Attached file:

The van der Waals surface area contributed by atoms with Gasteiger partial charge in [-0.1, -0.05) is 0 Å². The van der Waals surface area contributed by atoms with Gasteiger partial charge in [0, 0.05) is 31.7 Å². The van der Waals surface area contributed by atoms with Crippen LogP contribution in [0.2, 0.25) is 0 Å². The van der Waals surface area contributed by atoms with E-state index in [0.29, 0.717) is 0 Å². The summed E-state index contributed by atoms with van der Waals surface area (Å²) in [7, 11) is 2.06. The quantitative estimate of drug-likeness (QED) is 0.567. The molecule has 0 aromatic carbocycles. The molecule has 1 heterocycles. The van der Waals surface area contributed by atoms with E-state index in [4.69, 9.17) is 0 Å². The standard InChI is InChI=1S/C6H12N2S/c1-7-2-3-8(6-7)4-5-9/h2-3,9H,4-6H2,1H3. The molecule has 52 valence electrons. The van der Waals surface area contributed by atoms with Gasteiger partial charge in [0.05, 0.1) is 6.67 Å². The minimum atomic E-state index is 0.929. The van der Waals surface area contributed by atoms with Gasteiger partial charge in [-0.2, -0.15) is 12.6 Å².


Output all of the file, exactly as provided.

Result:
The van der Waals surface area contributed by atoms with Gasteiger partial charge in [-0.1, -0.05) is 0 Å². The van der Waals surface area contributed by atoms with Gasteiger partial charge in [0, 0.05) is 31.7 Å². The van der Waals surface area contributed by atoms with Crippen LogP contribution in [0.2, 0.25) is 0 Å². The van der Waals surface area contributed by atoms with E-state index in [0.29, 0.717) is 0 Å². The summed E-state index contributed by atoms with van der Waals surface area (Å²) in [7, 11) is 2.06. The quantitative estimate of drug-likeness (QED) is 0.567. The molecule has 0 aromatic carbocycles. The molecule has 1 heterocycles. The van der Waals surface area contributed by atoms with E-state index in [4.69, 9.17) is 0 Å². The standard InChI is InChI=1S/C6H12N2S/c1-7-2-3-8(6-7)4-5-9/h2-3,9H,4-6H2,1H3. The molecule has 52 valence electrons. The van der Waals surface area contributed by atoms with Gasteiger partial charge in [0.05, 0.1) is 6.67 Å². The minimum atomic E-state index is 0.929. The van der Waals surface area contributed by atoms with Gasteiger partial charge in [-0.2, -0.15) is 12.6 Å².